The La Chingonita Taco Truck Makes It Official in Fishtown

Plus, an Australian bakery in the 'burbs, vampire pizza, Hawaiian cheesesteaks, and a letter from our restaurant critic.

La Chingonita | Photo provided

So here we are again, buckaroos. Another Monday means another thrilling installment of our Monday news round-up.

I’ve got a whole bunch of really cool things to tell you about this week, including another cheesesteak collaboration, more tacos for Fishtown, an Aussie bakery opening out in the ‘burbs, charity dinners at Stina and something about vampires. Plus, we’re going to cap things off this week by talking a little bit about the return of restaurant reviews to the pages of Philly Mag.

But let’s get started with the news first. And it being so very close to the beginning of spooky season, I figured we’d start with a ghost story.

The Ghost of Jose Garces

Chef Jose Garces has had a helluva run. The man is an Iron Chef. He was instrumental in shaping Philadelphia’s dining scene, has owned (and closed or sold) more restaurants than I can count, and was always a bold experimenter — doing everything from top-shelf bar food (at Village Whiskey) to down-and-dirty Cuban (Rosa Blanca), fusion (Chifa), wine snacks for the boat rock crowd (Stella New Hope) and $600 autobiographical tasting menus (Volvér). He has been, at different moments, one of the biggest chefs in the city and the guy who sold it all just to stay in the game.

Now? Dude’s a ghost.

No, for real. Lately, Garces has been going all-in on ghost kitchens — delivery-only restaurants operating out of non-public, commissary kitchens. He’s opened three different ghost kitchen concepts in Philly recently (Garces Trading Company, Livy’s Plant Based Foods, and Rustika, which is essentially a Peruvian rotisserie chicken-and-sides delivery operation that’s, coincidentally, having a pop-up event at Distrito on October 6th), and he isn’t even slowing down.

To wit: Over the weekend, he launched Buena Onda as a ghost kitchen in Washington D.C.. This Baja-style Mexican fast casual concept originally launched as a physical location in Philly a few years back. And while it looks like there’s still a possibility that we may see more actual locations here in the future, right now Garces is going all-in on the non-corporeal. He’s expanding his ghost kitchen operations to Florida, New York, and Massachusetts next, then looking for a brick-and-mortar location in our nation’s capital, and then (maybe) turning his eye back towards our fair metropolis, where it all began.

Anyway, say what you will about the arc of Garces’s career, but he has always hung himself out there on the edge, willing to take chances on whatever he thought might be the Next Big Thing. Right now, virtual restaurants are where it’s at, and Philly’s own Iron Chef is right there in the vanguard. He never does anything half-assed, and that’s deserving of respect.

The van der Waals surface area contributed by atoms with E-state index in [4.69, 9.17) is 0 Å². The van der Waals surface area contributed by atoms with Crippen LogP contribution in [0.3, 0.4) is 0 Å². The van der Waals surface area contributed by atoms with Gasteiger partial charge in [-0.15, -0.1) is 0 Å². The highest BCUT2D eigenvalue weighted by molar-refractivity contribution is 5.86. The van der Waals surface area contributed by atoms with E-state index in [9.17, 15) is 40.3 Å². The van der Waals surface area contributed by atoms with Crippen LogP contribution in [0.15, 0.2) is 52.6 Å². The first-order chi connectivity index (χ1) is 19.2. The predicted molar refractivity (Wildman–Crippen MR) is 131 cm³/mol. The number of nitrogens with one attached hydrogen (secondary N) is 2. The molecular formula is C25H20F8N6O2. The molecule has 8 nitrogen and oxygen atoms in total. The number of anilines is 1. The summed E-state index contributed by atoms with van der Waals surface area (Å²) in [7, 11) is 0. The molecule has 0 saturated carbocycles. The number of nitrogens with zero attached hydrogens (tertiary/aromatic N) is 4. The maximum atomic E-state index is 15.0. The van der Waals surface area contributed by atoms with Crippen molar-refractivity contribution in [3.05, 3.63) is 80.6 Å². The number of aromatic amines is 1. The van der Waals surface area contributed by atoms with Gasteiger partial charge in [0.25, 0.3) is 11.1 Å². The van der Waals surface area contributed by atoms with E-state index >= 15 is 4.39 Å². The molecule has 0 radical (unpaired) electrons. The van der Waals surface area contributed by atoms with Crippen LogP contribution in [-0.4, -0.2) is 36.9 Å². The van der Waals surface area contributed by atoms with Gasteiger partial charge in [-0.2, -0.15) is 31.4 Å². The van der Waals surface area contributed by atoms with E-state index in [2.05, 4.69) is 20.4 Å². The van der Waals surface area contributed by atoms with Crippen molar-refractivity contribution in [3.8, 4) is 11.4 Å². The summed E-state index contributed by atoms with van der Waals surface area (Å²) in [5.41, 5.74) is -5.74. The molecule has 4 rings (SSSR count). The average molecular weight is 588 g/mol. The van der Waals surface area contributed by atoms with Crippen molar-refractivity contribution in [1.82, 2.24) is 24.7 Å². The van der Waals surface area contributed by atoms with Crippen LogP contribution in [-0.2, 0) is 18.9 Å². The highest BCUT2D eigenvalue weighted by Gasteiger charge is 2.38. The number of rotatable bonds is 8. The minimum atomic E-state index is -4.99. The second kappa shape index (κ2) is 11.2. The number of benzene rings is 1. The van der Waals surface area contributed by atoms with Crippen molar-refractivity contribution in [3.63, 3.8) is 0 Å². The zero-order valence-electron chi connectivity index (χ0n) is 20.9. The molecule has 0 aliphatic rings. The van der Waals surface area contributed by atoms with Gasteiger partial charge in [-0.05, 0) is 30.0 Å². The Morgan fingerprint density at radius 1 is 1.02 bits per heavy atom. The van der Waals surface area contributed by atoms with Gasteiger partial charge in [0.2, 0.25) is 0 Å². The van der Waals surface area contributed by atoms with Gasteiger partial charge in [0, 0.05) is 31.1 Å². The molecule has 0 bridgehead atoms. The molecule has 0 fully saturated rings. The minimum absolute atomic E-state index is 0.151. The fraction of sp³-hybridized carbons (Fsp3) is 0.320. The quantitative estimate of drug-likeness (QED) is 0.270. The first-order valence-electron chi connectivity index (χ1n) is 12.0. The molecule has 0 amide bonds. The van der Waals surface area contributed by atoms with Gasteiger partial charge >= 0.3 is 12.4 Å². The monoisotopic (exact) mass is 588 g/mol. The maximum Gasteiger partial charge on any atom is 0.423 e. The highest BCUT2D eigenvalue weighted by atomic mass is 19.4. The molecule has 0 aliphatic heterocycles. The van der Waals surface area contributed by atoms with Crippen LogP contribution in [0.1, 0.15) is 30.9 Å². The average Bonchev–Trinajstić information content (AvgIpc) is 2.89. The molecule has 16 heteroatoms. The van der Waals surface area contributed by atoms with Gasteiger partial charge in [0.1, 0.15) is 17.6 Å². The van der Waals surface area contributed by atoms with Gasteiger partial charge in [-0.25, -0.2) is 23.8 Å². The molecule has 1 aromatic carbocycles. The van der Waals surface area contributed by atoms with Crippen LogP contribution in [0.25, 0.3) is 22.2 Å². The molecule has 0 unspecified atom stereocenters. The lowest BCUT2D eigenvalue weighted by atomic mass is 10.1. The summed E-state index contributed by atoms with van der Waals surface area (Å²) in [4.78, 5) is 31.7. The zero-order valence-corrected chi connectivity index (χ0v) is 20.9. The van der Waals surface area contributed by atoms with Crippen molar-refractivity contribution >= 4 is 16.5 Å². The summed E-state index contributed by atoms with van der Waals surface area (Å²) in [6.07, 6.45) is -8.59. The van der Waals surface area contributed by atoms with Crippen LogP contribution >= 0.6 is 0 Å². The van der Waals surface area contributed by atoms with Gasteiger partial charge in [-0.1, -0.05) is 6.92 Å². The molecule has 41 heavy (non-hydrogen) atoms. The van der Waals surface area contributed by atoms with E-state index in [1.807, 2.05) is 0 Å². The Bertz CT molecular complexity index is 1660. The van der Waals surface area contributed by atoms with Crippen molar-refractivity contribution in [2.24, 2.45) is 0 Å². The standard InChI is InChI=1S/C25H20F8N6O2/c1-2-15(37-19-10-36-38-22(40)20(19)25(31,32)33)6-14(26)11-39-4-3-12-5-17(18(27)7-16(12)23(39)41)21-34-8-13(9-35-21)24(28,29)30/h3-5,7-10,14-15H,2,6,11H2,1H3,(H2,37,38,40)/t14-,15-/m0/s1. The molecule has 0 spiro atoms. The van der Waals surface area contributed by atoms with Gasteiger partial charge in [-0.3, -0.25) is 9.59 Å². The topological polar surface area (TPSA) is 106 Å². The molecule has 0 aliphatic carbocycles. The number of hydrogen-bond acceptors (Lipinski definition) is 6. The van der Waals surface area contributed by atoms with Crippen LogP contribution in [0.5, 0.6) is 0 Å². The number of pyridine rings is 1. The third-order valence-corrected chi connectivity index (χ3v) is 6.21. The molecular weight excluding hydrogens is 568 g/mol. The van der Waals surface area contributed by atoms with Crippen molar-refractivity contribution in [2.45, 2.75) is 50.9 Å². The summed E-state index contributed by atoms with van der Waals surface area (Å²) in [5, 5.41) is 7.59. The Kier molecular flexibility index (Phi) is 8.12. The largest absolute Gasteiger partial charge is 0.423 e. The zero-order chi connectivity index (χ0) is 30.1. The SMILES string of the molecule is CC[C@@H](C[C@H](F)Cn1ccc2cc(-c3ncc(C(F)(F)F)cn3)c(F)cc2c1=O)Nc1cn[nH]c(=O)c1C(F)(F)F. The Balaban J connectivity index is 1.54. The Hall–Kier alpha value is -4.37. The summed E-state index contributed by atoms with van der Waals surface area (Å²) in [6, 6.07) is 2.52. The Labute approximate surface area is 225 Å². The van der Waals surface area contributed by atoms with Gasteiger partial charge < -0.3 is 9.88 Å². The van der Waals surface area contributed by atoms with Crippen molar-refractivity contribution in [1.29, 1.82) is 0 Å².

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Another Cheesesteak Collaboration

Last week, I (briefly) mentioned the collaboration cheesesteak being done by Pat’s King of Steaks and Morgan’s Brooklyn BBQ. This week, we’ve got a whole other collaboration to talk about.

Alex Spataro, owner of Spataro’s Cheesesteaks at the Reading Terminal Market, has been wanting to do a Hawaiian-style cheesesteak for years — inspired by his father Domenic (the former owner of Spataro’s) and that man’s love of wearing aloha shirts. He tinkered with the idea, tried various combinations, but the real lightbulb moment came when he discovered Kiki Aranita’s line of Hawaiian sauces.

Aranita pivoted to retail after her restaurant, Poi Dog, was forced to close due to COVID. Her Chili Peppah Water and Maui Lavender Ponzu sauces were selling like hotcakes, but she had a new concoction ready to launch and wasn’t sure how to bring it to market.

Enter Spataro’s. The two have decided to team up for a collaboration Hawaiian cheesesteak featuring Aranita’s new guava katsu sauce slapped on top of some Giunta’s prime Angus top round, Cooper sharp American and some fried onions — all of it mounted on a crisp Carangi Baking Company roll.

The sandwich goes on sale starting today (September 27th) and $1 from each sale will go to SEAMAAC, which offers support to immigrants and refugees in Philadelphia.

So do some good, help out a good cause, and fill your belly with cheesesteak and katsu sauce. Sounds like a good way to spend your Monday lunch break.

Vampires Love Pizza (Apparently)

There’s this … thing happening, starting on October 1st. It’s part puzzle, part interactive experience, involves vampires (somehow) and pizza delivery. I’m gonna let the press release speak for itself:

“With deliveries beginning October 1, the new “Get Trick or Treated” experience offers players a chance to “Eat – Play – WIN!” Enter the world of Vampire.Pizza through “Chapter 1: Welcome to the Vampire Revolution” and “Chapter 2: Case of the Missing Vamp.” Available for 1-6 players, Vamps use the immersive evidence, video messages and secret phone numbers hidden in their delivery to solve clues and relay the answers back to the interactive characters, to crack the mystery. And all while enjoying a delicious pizza dinner from some of the best restaurants in Philly.

Covens that beat their mission are going to #GetTrickorTreated with instant prize packages like tickets to Halloween Nights at Eastern State Penitentiary and an Oculus Quest 2. Collecting BiteCoins along the way allows players to redeem for more food, games and FUN!”

I don’t know about you, but it was the “FUN!” that sold me.

Near as I can figure, it works like this: You get a group of friends together and lure them to your house by telling them you’re ordering some pizzas. Then you sign up for a delivery app, order a pizza from one of the participating restaurants (Pizzeria Stella is the Philadelphia partner this year), and tell your friends that now they have to play this weird, phone-based, alternate-reality vampire game with you. Whoever doesn’t immediately leave? That’s your team! And now, together, you get to decode clues, solve puzzles, get strange text messages, watch videos and try to solve a mystery. Also, there’s pizza!

You may (or may not) win fabulous prizes for playing. And if you want to see the entire thing explained in an absolutely cheese-tastic video, check out the Vampire.Pizza website here.